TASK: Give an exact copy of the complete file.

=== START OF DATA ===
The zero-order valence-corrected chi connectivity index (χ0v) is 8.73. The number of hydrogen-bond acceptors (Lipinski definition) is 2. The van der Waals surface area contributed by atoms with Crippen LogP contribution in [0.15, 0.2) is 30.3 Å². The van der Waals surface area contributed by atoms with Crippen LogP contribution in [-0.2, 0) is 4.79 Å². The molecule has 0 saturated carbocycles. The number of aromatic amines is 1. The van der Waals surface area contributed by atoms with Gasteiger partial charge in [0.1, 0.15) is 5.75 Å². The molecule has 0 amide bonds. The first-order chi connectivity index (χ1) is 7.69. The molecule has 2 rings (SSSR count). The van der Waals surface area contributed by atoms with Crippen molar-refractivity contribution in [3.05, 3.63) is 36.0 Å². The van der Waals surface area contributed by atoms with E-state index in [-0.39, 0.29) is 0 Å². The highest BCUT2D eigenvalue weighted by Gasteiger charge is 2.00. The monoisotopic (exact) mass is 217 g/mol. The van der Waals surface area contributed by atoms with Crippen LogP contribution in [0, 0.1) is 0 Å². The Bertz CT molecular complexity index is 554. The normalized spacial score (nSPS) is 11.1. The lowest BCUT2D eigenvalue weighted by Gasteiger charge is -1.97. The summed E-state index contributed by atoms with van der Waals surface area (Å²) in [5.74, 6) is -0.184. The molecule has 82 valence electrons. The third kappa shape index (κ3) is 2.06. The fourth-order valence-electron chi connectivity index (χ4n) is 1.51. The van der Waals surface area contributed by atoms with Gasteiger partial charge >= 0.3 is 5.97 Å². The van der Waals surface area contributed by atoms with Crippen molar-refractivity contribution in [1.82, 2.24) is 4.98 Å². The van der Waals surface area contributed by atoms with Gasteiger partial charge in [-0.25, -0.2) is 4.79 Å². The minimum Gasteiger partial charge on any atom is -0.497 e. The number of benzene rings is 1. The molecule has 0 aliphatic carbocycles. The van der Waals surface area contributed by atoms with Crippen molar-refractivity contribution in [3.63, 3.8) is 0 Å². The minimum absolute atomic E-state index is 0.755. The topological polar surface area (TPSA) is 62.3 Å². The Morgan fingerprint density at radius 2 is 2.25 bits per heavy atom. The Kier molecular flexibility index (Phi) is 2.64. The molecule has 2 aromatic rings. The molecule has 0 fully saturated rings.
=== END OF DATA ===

The zero-order valence-corrected chi connectivity index (χ0v) is 8.73. The number of hydrogen-bond acceptors (Lipinski definition) is 2. The van der Waals surface area contributed by atoms with Crippen LogP contribution in [0.15, 0.2) is 30.3 Å². The van der Waals surface area contributed by atoms with Crippen LogP contribution in [-0.2, 0) is 4.79 Å². The molecule has 0 saturated carbocycles. The number of aromatic amines is 1. The van der Waals surface area contributed by atoms with Gasteiger partial charge in [0.1, 0.15) is 5.75 Å². The molecule has 0 amide bonds. The first-order chi connectivity index (χ1) is 7.69. The molecule has 2 rings (SSSR count). The van der Waals surface area contributed by atoms with Crippen molar-refractivity contribution in [3.05, 3.63) is 36.0 Å². The van der Waals surface area contributed by atoms with E-state index in [-0.39, 0.29) is 0 Å². The highest BCUT2D eigenvalue weighted by Gasteiger charge is 2.00. The monoisotopic (exact) mass is 217 g/mol. The van der Waals surface area contributed by atoms with Crippen LogP contribution in [0, 0.1) is 0 Å². The Bertz CT molecular complexity index is 554. The normalized spacial score (nSPS) is 11.1. The lowest BCUT2D eigenvalue weighted by Gasteiger charge is -1.97. The summed E-state index contributed by atoms with van der Waals surface area (Å²) in [5.74, 6) is -0.184. The molecule has 82 valence electrons. The third kappa shape index (κ3) is 2.06. The fourth-order valence-electron chi connectivity index (χ4n) is 1.51. The van der Waals surface area contributed by atoms with Gasteiger partial charge >= 0.3 is 5.97 Å². The van der Waals surface area contributed by atoms with Crippen molar-refractivity contribution in [1.82, 2.24) is 4.98 Å². The van der Waals surface area contributed by atoms with Gasteiger partial charge in [-0.25, -0.2) is 4.79 Å². The minimum Gasteiger partial charge on any atom is -0.497 e. The number of benzene rings is 1. The molecule has 0 aliphatic carbocycles. The van der Waals surface area contributed by atoms with Crippen molar-refractivity contribution in [3.63, 3.8) is 0 Å². The minimum absolute atomic E-state index is 0.755. The topological polar surface area (TPSA) is 62.3 Å². The Morgan fingerprint density at radius 2 is 2.25 bits per heavy atom. The Kier molecular flexibility index (Phi) is 2.64. The molecule has 2 aromatic rings. The molecule has 0 fully saturated rings.